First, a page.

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Hypothesis: male autism risk increased if placental virus and low vitamin D – Feb 2018

The placental immune response is dysregulated developmentally vitamin D deficient rats: Relevance to Autism

The Journal of Steroid Biochemistry and Molecular Biology, online 3 Feb 2018, https://doi.org/10.1016/j.jsbmb.2018.01.015
Asad Alia, Xiaoying Cuia, Suzanne Alexandera, b, Darryl Eylesa, b


  • Developmental Vitamin D deficiency alters placental inflammatory response.
  • Developmental Vitamin D deficient placentas containing a male foetus are selectively vulnerable to exposure to viral particles.
  • Variability in placental inflammatory response may inform future mechanisms for the links between DVD-deficiency and autism and the extreme male brain theories of autism.

Emerging evidence suggests that maternal or developmental vitamin D (DVD) deficiency is a risk factor for Autism Spectrum Disorders. A well-established association has also been found between gestational infection and increased incidence of autism.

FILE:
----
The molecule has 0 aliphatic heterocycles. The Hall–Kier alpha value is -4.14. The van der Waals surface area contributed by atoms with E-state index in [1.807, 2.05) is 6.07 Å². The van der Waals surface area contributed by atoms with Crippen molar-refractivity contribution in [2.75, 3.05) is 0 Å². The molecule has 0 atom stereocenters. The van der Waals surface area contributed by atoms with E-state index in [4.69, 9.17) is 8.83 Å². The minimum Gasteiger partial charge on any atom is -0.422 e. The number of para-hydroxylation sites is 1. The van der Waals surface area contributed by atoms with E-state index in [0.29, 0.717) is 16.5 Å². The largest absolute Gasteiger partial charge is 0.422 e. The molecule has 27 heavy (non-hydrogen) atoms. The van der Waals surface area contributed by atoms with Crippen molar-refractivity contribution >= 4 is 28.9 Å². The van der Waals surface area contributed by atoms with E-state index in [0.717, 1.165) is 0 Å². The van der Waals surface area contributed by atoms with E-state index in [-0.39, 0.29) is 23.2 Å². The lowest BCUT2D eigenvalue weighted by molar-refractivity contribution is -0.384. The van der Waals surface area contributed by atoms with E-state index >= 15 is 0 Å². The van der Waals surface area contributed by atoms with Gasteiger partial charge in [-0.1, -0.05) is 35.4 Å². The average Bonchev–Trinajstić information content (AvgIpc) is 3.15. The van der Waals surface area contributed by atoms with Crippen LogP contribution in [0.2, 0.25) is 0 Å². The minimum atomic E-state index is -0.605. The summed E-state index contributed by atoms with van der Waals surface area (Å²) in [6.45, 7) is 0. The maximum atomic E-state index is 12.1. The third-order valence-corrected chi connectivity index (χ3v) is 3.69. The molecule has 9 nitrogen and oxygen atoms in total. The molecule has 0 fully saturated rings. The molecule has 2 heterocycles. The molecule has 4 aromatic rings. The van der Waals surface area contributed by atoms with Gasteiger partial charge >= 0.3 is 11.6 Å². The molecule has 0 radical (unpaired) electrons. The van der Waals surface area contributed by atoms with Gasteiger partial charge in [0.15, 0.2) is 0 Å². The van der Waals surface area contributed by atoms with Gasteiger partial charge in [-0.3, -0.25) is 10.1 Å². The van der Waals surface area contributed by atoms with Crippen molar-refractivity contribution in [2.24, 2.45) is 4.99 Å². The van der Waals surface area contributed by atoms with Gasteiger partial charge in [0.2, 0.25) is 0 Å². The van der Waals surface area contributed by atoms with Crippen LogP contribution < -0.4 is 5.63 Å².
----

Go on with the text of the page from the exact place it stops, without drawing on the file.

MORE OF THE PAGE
Placenta mediates the maternal immune response in respect to the foetus.
The placenta is also a major source of vitamin D and locally produced vitamin D is an essential regulator of immune function during pregnancy.
Here we investigate the effects of DVD-deficiency on baseline placental immune status and in response to the well-known viral and bacterial immune activating agents polyriboinosinic-polyribocytidylic acid (poly(I:C) and lipopolysaccharide (LPS).
We show DVD-deficiency does not affect baseline inflammatory cytokines in placenta. However, when challenged with poly(I:C) but not LPS, DVD-deficient placentas from male foetuses had higher production of IL-6 and 1L-1β compared to control placentas. This suggests the developing DVD-deficient male foetus may be particularly vulnerable to maternal viral exposures.
This in turn may have adverse implications for the developing male brain. In conclusion, a dysregulated placental immune response may provide a plausible mechanism for both the epidemiological links between DVD-deficiency and increased male incidence of developmental conditions such as autism.

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